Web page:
Talking about faith is always a tricky proposition, even if we are talking about fictional settings. However, I think that how a society relates to the greater mysteries of their world is a key element of world building because it affects how a character might react to certain events.
In the Tempest Blades universe, usually, there is little mention of religions and spiritual faiths, despite being a constant mention of a particular goddess. Even characters that don’t follow her cult mention her, but that is because she has been quite active in history. Other than her and perhaps the beliefs of fringe groups such as those sponsoring the villains, religion plays little to no role on how my characters act. There is a reason for that.
In most parts of Theia, religious beliefs tend to be a personal matter rather than something bigger. Religion is thus one of many defining characteristics but not a major one. There are, of course, organized religions and faiths. But in a world where magic can be used, where there are verified accounts of ‘demons’ & gods’, and certain degree of certainty about the existence of Hell & Heaven, religion takes a different role: instead of being used to explain random phenomena, it is used as a mean to find the place of a person of the universe or conversely, the relationship between a person and the universe. It doesn’t mean it has been always like that, in the past religious groups had a bigger impact in life, remnants of them can be seen in groups such as the Sisters of Mercy. However, by the time the stories take place, religion has become what I said, something more personal, even if a given person belongs to a particular congregation.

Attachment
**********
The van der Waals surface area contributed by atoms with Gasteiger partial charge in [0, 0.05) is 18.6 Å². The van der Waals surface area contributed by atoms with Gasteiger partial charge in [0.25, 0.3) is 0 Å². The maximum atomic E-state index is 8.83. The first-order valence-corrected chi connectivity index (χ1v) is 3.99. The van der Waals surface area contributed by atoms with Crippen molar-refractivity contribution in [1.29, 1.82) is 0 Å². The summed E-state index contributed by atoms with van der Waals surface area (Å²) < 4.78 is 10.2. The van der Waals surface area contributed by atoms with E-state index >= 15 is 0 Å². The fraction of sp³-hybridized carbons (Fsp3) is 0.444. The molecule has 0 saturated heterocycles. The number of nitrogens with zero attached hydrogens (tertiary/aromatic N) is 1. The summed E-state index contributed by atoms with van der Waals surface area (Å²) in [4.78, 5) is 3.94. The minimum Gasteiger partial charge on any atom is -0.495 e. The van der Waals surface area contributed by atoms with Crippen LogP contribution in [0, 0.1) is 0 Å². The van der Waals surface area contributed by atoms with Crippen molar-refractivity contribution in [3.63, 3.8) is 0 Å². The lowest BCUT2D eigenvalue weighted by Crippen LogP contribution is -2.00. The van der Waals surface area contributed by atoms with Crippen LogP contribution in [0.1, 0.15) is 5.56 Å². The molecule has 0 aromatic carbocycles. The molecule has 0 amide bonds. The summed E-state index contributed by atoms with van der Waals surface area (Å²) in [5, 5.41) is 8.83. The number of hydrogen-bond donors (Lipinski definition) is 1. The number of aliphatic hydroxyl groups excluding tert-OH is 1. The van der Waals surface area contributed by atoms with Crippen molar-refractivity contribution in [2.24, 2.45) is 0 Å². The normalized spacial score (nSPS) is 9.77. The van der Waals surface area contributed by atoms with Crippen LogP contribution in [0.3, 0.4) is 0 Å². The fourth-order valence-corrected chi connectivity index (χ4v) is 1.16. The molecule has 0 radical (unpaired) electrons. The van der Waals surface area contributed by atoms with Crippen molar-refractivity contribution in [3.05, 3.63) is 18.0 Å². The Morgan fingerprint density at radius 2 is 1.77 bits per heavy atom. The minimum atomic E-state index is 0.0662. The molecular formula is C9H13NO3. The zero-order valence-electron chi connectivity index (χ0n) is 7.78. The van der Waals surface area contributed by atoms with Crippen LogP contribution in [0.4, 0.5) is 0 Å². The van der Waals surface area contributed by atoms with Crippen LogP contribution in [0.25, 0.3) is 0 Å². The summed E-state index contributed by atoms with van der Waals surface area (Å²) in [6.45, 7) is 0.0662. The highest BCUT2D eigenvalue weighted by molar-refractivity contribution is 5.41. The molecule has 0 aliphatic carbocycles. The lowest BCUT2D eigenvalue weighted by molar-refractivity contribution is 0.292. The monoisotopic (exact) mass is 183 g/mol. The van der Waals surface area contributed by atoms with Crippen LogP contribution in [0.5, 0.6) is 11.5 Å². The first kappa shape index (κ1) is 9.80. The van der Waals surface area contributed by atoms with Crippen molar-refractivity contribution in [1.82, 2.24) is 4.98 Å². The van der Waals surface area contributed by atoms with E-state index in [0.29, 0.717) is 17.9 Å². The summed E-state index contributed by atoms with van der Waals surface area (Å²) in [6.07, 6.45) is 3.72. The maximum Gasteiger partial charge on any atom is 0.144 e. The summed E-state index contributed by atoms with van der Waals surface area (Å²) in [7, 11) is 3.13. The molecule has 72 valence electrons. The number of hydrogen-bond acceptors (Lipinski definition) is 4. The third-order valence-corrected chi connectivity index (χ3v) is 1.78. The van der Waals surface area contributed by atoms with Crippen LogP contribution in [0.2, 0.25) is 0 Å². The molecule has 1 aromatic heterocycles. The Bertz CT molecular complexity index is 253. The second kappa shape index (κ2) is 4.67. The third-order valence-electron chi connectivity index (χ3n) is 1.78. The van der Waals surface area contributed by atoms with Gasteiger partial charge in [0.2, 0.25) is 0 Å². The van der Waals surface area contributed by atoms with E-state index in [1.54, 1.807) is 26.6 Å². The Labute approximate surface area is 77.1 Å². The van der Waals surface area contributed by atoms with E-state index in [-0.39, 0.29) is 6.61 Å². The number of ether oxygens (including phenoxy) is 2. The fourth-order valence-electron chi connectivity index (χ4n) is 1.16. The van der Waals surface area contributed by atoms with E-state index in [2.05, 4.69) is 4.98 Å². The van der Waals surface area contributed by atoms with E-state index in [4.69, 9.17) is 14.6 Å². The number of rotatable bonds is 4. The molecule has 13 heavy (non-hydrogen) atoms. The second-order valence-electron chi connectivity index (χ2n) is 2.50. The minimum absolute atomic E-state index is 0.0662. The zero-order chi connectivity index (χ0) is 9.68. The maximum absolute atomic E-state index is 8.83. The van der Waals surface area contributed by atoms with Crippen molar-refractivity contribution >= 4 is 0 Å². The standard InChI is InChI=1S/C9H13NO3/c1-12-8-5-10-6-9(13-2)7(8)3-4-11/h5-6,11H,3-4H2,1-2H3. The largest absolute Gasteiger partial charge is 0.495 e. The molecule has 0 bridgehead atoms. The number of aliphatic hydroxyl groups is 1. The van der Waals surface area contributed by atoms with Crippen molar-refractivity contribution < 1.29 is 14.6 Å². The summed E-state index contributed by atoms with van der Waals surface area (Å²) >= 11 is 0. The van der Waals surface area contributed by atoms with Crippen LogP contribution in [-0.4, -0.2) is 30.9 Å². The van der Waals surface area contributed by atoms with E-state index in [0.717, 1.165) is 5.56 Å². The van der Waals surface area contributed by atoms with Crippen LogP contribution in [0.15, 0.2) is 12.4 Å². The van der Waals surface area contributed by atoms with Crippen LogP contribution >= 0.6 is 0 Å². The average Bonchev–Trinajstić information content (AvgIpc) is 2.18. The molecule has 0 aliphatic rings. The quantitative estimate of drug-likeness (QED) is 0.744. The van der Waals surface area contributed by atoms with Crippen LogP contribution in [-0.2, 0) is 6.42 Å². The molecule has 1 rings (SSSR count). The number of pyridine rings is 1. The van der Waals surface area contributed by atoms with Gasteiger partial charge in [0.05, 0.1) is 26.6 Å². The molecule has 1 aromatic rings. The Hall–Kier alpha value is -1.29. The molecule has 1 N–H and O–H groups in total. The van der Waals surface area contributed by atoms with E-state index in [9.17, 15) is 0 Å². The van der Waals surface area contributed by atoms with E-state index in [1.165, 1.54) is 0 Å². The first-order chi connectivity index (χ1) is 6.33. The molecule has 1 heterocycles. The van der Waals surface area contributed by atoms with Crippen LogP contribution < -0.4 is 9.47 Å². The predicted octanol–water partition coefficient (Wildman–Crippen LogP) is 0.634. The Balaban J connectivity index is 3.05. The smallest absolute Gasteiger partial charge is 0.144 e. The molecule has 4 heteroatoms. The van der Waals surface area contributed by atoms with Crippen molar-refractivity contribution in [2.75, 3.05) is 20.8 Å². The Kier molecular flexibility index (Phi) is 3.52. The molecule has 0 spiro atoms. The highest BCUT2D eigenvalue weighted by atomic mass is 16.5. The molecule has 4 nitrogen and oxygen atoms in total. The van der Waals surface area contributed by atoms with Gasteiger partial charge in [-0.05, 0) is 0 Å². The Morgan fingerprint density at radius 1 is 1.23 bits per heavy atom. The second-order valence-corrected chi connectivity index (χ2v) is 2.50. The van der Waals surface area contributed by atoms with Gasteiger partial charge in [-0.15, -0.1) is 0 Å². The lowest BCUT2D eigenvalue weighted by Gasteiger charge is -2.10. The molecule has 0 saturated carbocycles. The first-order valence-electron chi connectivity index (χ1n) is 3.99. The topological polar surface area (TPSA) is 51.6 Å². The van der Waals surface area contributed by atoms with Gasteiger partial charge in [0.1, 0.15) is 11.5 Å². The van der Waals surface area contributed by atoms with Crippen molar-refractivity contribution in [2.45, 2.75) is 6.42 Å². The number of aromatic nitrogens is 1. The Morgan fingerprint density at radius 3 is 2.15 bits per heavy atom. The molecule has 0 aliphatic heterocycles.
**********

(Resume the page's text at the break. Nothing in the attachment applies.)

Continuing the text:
What defined the way a particular region or civilization of Theia developed a faith and later a religion depends on of a few factors: their ‘arrival myth’ & species they belong*, their relationship with the precursors known as akeleths**, how they fared during the age of the ‘mortal gods’*** and a few other factors as cultural mores, extradimensional incursions and the use of magic. In the following weeks, I will briefly explain a few of the major beliefs in Theia.
*Unlike our world, most of the species have arrival myths on par of creation myths. That is, along their myths on how the universe came to be, they have (and it plays a bigger role in certain sectors) an arrival myth that explains how that particular race got to be in Theia, as most recognize or at least begrudgingly suspect that none originated on the planet, but instead were transported there somehow, probably by the akeleth aeons ago.
**The akeleths (more on them in another post), are the mysterious precursor race that inhabited Theia in times beyond recording. It’s fact they existed because their ruins still pepper the surface of the planet and some of the current technology the species have is derived from it. Freefolk believe they are as the forefathers, almost lesser gods related to their main Eight deities, with their ruins being sacred places for them; while humans find them an inscrutable mystery to be solved -especially when it comes to appropriate their technology-. Samoharos for their part find them strange and on par of the oldest beings in the universe.
*** The mortal gods is an age when certain individuals, probably demigods born from the younger species and the akeleth or the Eight of the freefolk, with the aim of protecting the younger species at the Dawn Age. However most became corrupted and regular mortals, helped by the Montoc Dragons and a few good Mortal Gods, hunted and killed them. The only mortal gods rumored to still be around -mostly inside Kuni territory- are the Storm God, the Shadowbreaker, the Twins of the Forge and the Makin.